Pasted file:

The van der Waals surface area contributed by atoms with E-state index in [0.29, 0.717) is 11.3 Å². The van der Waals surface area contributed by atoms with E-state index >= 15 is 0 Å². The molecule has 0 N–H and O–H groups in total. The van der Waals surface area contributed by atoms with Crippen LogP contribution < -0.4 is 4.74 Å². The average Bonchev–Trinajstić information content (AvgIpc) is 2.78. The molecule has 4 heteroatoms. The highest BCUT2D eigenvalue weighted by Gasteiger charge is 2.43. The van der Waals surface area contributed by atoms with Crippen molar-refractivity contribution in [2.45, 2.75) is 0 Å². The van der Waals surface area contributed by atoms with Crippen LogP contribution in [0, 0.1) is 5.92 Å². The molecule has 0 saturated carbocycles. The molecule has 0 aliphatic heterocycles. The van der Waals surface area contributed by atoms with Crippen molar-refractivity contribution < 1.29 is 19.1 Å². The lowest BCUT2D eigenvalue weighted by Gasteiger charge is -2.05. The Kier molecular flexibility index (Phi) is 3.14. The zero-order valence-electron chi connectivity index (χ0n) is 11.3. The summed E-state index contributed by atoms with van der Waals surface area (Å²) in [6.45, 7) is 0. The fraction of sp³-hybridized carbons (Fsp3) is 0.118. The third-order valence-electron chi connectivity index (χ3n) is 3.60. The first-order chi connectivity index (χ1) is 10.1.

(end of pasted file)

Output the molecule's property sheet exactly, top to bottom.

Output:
The van der Waals surface area contributed by atoms with E-state index in [0.29, 0.717) is 11.3 Å². The van der Waals surface area contributed by atoms with E-state index >= 15 is 0 Å². The molecule has 0 N–H and O–H groups in total. The van der Waals surface area contributed by atoms with Crippen LogP contribution < -0.4 is 4.74 Å². The average Bonchev–Trinajstić information content (AvgIpc) is 2.78. The molecule has 4 heteroatoms. The highest BCUT2D eigenvalue weighted by Gasteiger charge is 2.43. The van der Waals surface area contributed by atoms with Crippen molar-refractivity contribution in [2.45, 2.75) is 0 Å². The van der Waals surface area contributed by atoms with Crippen LogP contribution in [0, 0.1) is 5.92 Å². The molecule has 0 saturated carbocycles. The molecule has 0 aliphatic heterocycles. The van der Waals surface area contributed by atoms with Crippen molar-refractivity contribution < 1.29 is 19.1 Å². The lowest BCUT2D eigenvalue weighted by Gasteiger charge is -2.05. The Kier molecular flexibility index (Phi) is 3.14. The zero-order valence-electron chi connectivity index (χ0n) is 11.3. The summed E-state index contributed by atoms with van der Waals surface area (Å²) in [6.45, 7) is 0. The fraction of sp³-hybridized carbons (Fsp3) is 0.118. The third-order valence-electron chi connectivity index (χ3n) is 3.60. The first-order chi connectivity index (χ1) is 10.1.